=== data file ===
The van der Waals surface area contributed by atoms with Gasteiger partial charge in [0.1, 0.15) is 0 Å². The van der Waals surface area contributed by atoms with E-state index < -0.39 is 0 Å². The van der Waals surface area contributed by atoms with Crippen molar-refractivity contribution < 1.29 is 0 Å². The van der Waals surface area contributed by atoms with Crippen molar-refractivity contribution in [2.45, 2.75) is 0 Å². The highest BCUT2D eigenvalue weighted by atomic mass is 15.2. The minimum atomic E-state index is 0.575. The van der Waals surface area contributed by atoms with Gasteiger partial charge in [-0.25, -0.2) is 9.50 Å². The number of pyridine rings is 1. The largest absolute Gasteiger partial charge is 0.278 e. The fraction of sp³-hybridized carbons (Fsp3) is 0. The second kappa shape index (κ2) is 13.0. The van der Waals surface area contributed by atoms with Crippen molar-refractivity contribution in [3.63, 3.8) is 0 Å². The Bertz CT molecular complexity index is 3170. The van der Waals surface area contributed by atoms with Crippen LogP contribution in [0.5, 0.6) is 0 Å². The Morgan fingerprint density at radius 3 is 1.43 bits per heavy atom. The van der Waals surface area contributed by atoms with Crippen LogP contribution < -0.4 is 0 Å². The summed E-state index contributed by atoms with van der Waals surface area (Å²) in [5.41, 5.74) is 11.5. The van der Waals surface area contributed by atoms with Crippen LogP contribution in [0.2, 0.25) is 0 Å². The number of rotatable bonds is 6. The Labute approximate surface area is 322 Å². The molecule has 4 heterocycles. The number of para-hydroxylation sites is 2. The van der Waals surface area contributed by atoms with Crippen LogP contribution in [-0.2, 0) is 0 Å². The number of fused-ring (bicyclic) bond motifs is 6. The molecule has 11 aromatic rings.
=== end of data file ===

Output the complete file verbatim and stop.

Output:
The van der Waals surface area contributed by atoms with Gasteiger partial charge in [0.1, 0.15) is 0 Å². The van der Waals surface area contributed by atoms with E-state index < -0.39 is 0 Å². The van der Waals surface area contributed by atoms with Crippen molar-refractivity contribution < 1.29 is 0 Å². The van der Waals surface area contributed by atoms with Crippen molar-refractivity contribution in [2.45, 2.75) is 0 Å². The highest BCUT2D eigenvalue weighted by atomic mass is 15.2. The minimum atomic E-state index is 0.575. The van der Waals surface area contributed by atoms with Gasteiger partial charge in [-0.25, -0.2) is 9.50 Å². The number of pyridine rings is 1. The largest absolute Gasteiger partial charge is 0.278 e. The fraction of sp³-hybridized carbons (Fsp3) is 0. The second kappa shape index (κ2) is 13.0. The van der Waals surface area contributed by atoms with Crippen molar-refractivity contribution in [3.63, 3.8) is 0 Å². The Bertz CT molecular complexity index is 3170. The van der Waals surface area contributed by atoms with Crippen LogP contribution in [0.5, 0.6) is 0 Å². The Morgan fingerprint density at radius 3 is 1.43 bits per heavy atom. The van der Waals surface area contributed by atoms with Crippen LogP contribution < -0.4 is 0 Å². The summed E-state index contributed by atoms with van der Waals surface area (Å²) in [5.41, 5.74) is 11.5. The van der Waals surface area contributed by atoms with Crippen LogP contribution in [0.2, 0.25) is 0 Å². The number of rotatable bonds is 6. The Labute approximate surface area is 322 Å². The molecule has 4 heterocycles. The number of para-hydroxylation sites is 2. The van der Waals surface area contributed by atoms with Crippen LogP contribution in [-0.2, 0) is 0 Å². The number of fused-ring (bicyclic) bond motifs is 6. The molecule has 11 aromatic rings.